From 1997 to 2005 I held a variety of positions as a teaching artist. I worked with students for whom English was a second language to engage with topics such as math and science. Together, we discovered ways to weave their cultural heritages, identities and knowledge into our work in an effort to decolonize education.
I came to appreciate the critical role that funding played in enabling opportunities for my students to engage with this work and more importantly, their imaginations and creativity. My curiosity led me to Ireland to work with public funding institutions. I was provided the chance to learn more about the levers these entities have access to and ways they could be engaged to enable creativity strategies. Through this experience I was able to \engage in a cross-cultural exploration of the ways another country approaches public policy and civic investment in the arts. This experience exposed me to the world of philanthropy, which was only just emerging in the wake of Ireland’s Celtic Tiger. Eager to learn more about the levers this sector had access to and the ways they could be engaged to enrich environments of citizen creativity, I headed back to San Francisco.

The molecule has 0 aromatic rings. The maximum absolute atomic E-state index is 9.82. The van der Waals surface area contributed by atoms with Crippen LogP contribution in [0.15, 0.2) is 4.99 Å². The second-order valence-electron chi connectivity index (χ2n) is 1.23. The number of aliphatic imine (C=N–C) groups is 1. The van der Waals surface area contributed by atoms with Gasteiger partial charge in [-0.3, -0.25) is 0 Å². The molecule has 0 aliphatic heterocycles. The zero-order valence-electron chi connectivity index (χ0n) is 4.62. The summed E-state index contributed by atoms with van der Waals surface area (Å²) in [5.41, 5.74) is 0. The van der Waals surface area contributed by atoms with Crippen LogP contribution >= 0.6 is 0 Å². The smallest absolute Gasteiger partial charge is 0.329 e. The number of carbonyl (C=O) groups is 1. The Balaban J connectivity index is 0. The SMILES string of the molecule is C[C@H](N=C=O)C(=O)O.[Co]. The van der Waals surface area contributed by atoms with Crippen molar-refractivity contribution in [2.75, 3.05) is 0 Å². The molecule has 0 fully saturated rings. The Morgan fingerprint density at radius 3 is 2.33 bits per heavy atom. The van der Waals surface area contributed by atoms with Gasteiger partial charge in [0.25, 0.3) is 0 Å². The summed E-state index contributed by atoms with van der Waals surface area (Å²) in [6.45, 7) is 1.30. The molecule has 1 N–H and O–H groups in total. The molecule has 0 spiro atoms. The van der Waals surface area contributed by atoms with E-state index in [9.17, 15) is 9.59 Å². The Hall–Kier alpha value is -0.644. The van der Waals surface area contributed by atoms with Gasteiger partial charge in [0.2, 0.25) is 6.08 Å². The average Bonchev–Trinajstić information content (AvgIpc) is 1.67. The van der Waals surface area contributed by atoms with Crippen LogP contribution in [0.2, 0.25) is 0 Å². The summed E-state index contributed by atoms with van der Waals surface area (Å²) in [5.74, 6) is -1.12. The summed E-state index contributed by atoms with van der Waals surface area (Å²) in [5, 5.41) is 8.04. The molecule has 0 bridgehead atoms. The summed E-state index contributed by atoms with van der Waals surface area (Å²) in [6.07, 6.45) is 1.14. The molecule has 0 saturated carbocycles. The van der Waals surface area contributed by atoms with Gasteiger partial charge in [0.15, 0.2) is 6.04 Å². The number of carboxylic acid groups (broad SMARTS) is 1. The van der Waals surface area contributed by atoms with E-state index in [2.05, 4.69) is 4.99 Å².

In 2006, I joined McKinsey & Company’s Social Sector Practice, where I was afforded the opportunity look deep under the hood of foundations. Inspired by the ways that a few national funders were using the lever of policy to affect change, I left the firm after a year and a half to pursue a Masters Degree, focused on the cultural dimension of public policy.